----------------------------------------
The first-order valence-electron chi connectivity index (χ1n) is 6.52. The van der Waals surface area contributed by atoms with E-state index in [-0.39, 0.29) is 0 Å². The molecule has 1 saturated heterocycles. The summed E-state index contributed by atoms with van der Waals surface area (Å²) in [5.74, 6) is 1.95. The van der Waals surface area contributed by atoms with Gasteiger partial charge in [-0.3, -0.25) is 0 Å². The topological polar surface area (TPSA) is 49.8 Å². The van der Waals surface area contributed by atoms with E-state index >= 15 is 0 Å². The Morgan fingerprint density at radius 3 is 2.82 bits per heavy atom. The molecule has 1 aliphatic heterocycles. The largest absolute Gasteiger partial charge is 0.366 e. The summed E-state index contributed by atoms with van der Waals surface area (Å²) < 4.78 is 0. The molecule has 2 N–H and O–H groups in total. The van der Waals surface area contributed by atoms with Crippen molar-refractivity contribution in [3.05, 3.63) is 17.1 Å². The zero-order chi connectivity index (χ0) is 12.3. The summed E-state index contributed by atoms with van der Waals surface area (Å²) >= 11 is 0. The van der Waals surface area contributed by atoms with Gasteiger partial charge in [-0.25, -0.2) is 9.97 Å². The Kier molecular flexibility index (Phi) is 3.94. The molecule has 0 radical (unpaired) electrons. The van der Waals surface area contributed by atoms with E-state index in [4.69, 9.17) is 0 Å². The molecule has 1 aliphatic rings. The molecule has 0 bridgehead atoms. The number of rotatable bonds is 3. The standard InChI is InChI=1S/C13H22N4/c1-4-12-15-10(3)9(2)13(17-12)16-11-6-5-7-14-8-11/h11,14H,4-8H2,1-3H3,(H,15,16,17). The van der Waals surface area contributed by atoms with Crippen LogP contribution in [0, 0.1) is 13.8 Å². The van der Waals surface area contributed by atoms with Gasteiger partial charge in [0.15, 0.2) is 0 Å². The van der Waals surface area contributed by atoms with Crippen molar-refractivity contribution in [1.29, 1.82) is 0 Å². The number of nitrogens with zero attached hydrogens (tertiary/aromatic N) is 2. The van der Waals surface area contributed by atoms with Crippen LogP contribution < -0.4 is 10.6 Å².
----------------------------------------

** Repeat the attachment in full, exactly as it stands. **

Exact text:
The first-order valence-electron chi connectivity index (χ1n) is 6.52. The van der Waals surface area contributed by atoms with E-state index in [-0.39, 0.29) is 0 Å². The molecule has 1 saturated heterocycles. The summed E-state index contributed by atoms with van der Waals surface area (Å²) in [5.74, 6) is 1.95. The van der Waals surface area contributed by atoms with Gasteiger partial charge in [-0.3, -0.25) is 0 Å². The topological polar surface area (TPSA) is 49.8 Å². The van der Waals surface area contributed by atoms with E-state index >= 15 is 0 Å². The Morgan fingerprint density at radius 3 is 2.82 bits per heavy atom. The molecule has 1 aliphatic heterocycles. The largest absolute Gasteiger partial charge is 0.366 e. The summed E-state index contributed by atoms with van der Waals surface area (Å²) < 4.78 is 0. The molecule has 2 N–H and O–H groups in total. The van der Waals surface area contributed by atoms with Crippen molar-refractivity contribution in [3.05, 3.63) is 17.1 Å². The zero-order chi connectivity index (χ0) is 12.3. The summed E-state index contributed by atoms with van der Waals surface area (Å²) >= 11 is 0. The van der Waals surface area contributed by atoms with Gasteiger partial charge in [-0.25, -0.2) is 9.97 Å². The Kier molecular flexibility index (Phi) is 3.94. The molecule has 0 radical (unpaired) electrons. The van der Waals surface area contributed by atoms with E-state index in [4.69, 9.17) is 0 Å². The molecule has 1 aliphatic rings. The molecule has 0 bridgehead atoms. The number of rotatable bonds is 3. The standard InChI is InChI=1S/C13H22N4/c1-4-12-15-10(3)9(2)13(17-12)16-11-6-5-7-14-8-11/h11,14H,4-8H2,1-3H3,(H,15,16,17). The van der Waals surface area contributed by atoms with Crippen LogP contribution in [0, 0.1) is 13.8 Å². The van der Waals surface area contributed by atoms with Gasteiger partial charge in [0.15, 0.2) is 0 Å². The van der Waals surface area contributed by atoms with Crippen molar-refractivity contribution in [1.29, 1.82) is 0 Å². The number of nitrogens with zero attached hydrogens (tertiary/aromatic N) is 2. The van der Waals surface area contributed by atoms with Crippen LogP contribution < -0.4 is 10.6 Å².